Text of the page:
Doxecology is a new album released by Resound Worship. It features 13 new songs, written collaboratively, on the themes of creation, ecology, and Christian hope. While there are many great things about the album, which I will come to, I’ll begin by letting you know that this is possibly the first worship album I know of which refers to armadillos. And, for reasons which will become clear, that makes this a very important album.
Will it Work At my Church?
There are a number of wonderful things about this album, and from the outset I’ll tell you where I am at with it – I think this is a vital album, full of songs that are not only suited to congregational worship, but necessary for congregational worship. It addresses significant but neglected biblical themes, and does so in a way that is fresh and engaging. Musically, it is beautifully recorded, in arrangements that can inform how you would use the songs in your church. I’ve had the album playing constantly since it was released in September.
‘Heaven’s Voice Brings the Dawn’ – This sets the scene for the album as a whole, declaring a beautiful theology of creation, as well describing our commission within the created world. In a good way, this song sounds like you’ve known it for years, and once you’ve done it a couple times at church, it will be a staple in your set.
‘Nature Shines with Beauty’ – This stunner of a song is based on Romans 8 – the verses explore the relationship between God’s creation and God’s children, and the chorus ties this together in the glorious gospel promises of Romans 8:28. This song demonstrates the way the album celebrates creation as well as laments its fallen state.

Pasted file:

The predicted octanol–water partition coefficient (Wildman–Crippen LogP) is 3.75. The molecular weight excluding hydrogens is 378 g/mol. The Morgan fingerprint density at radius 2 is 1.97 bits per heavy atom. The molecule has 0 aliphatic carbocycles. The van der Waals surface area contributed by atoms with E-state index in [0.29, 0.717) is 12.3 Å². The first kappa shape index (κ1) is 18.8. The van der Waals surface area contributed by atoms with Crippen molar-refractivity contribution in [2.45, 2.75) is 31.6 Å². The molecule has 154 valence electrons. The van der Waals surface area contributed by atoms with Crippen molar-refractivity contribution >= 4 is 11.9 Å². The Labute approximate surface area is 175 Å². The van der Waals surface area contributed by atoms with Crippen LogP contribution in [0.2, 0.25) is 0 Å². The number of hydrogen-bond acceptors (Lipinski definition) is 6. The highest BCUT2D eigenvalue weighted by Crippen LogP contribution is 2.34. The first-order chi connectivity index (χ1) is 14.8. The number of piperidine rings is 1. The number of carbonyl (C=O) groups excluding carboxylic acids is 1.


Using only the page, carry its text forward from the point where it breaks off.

‘Hear the Song of Our Lament’ – this is where the album really begins to explore the need to confess the way we sinned against God by failing to honour His created world. This song is more niche, and won’t be used nearly as often as some others, but I think it could work well.
‘Let All Creation Sing’ – I can’t get the melody for this one out of my head. The song is unique in that it directly names a whole range of specific elements of creation – valleys, deserts, supernovas, and so on.
Honey bees and weeping willows, grizzly bears and armadillos, every narwhal and sea otter, every son and every daughter.*
*this rhyme only works if you have an American accent.
This verse jumped out at me. Lyrically, it initially seems like a newer version of ‘All Things Bright and Beautiful’ or ‘If I Were a Butterfly’ – that is, children’s songs. Why was my initial response to find the verse funny? It’s partly because specifics are the foundation of a lot of good comedy. But why can only children praise God for armadillos? Maybe our worship songs need more child-like wonder at the beauty of creation? If our doctrine of creation is true, that God in His eternal wisdom and power needed to add the armadillo to the host of animals found in the garden of Eden, then this song adds more clarity to these truths.
‘If the Fields are Parched’ – this is another great song from Chris Juby. It is another lament, addressing the realities of climate change. There are some poignant lyrics here – “if the oceans rise and the wells run dry, do we care if disaster is near?” This isn’t something you’ll sing all the time, but it’s a good challenge to not shy away from singing challenging songs.
‘God the Maker of the Heavens’ – this is to the tune of ‘What a Friend We Have in Jesus’, so it will be really easy to introduce. There are some really nice lines in here that are poetic with some deep theology, for example, “use our hands to heal creation, You are making all things new.” This couplet brings to mind Psalm 127:1, and highlights relationship between God’s sovereign grace and our responsibility.
Ultimately, this isn’t an album about creation, or ecology. It’s an album about Christ, the creator and redeemer of all things. It’s an album that challenges and stretches our notions of what we sing about, and has broadened my vision of Jesus and the hope we have in Him. I really love this album, and I think there are loads of songs that are useful for your church. Plus, when the preacher tells you that the closing hymn needs to mention armadillos, you’re all set.